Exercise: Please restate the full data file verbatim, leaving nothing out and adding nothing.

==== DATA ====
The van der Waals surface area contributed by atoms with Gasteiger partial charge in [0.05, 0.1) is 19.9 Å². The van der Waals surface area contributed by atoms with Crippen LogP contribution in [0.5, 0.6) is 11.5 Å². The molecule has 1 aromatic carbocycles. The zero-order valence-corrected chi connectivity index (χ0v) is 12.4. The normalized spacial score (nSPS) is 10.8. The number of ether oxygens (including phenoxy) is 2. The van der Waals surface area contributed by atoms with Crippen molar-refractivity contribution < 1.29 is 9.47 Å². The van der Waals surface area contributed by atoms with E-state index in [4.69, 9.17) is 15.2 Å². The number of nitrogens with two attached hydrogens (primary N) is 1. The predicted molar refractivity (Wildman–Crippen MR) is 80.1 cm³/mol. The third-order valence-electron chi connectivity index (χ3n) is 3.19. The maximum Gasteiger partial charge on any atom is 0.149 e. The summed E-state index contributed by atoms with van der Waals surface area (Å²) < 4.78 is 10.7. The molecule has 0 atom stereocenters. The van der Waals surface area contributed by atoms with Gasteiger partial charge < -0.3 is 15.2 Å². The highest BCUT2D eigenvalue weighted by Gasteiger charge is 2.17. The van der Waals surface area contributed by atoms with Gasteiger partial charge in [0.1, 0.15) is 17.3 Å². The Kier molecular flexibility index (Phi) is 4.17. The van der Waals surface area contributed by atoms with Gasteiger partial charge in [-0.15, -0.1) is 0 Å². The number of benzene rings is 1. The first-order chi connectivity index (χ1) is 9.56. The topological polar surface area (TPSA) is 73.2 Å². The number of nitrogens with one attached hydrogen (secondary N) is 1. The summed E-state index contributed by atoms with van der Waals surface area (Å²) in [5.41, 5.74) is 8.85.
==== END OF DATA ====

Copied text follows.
The van der Waals surface area contributed by atoms with Gasteiger partial charge in [0.05, 0.1) is 19.9 Å². The van der Waals surface area contributed by atoms with Crippen LogP contribution in [0.5, 0.6) is 11.5 Å². The molecule has 1 aromatic carbocycles. The zero-order valence-corrected chi connectivity index (χ0v) is 12.4. The normalized spacial score (nSPS) is 10.8. The number of ether oxygens (including phenoxy) is 2. The van der Waals surface area contributed by atoms with Crippen molar-refractivity contribution < 1.29 is 9.47 Å². The van der Waals surface area contributed by atoms with E-state index in [4.69, 9.17) is 15.2 Å². The number of nitrogens with two attached hydrogens (primary N) is 1. The predicted molar refractivity (Wildman–Crippen MR) is 80.1 cm³/mol. The third-order valence-electron chi connectivity index (χ3n) is 3.19. The maximum Gasteiger partial charge on any atom is 0.149 e. The summed E-state index contributed by atoms with van der Waals surface area (Å²) < 4.78 is 10.7. The molecule has 0 atom stereocenters. The van der Waals surface area contributed by atoms with Gasteiger partial charge < -0.3 is 15.2 Å². The highest BCUT2D eigenvalue weighted by Gasteiger charge is 2.17. The van der Waals surface area contributed by atoms with Gasteiger partial charge in [0.1, 0.15) is 17.3 Å². The Kier molecular flexibility index (Phi) is 4.17. The van der Waals surface area contributed by atoms with Gasteiger partial charge in [-0.15, -0.1) is 0 Å². The number of benzene rings is 1. The first-order chi connectivity index (χ1) is 9.56. The topological polar surface area (TPSA) is 73.2 Å². The number of nitrogens with one attached hydrogen (secondary N) is 1. The summed E-state index contributed by atoms with van der Waals surface area (Å²) in [5.41, 5.74) is 8.85.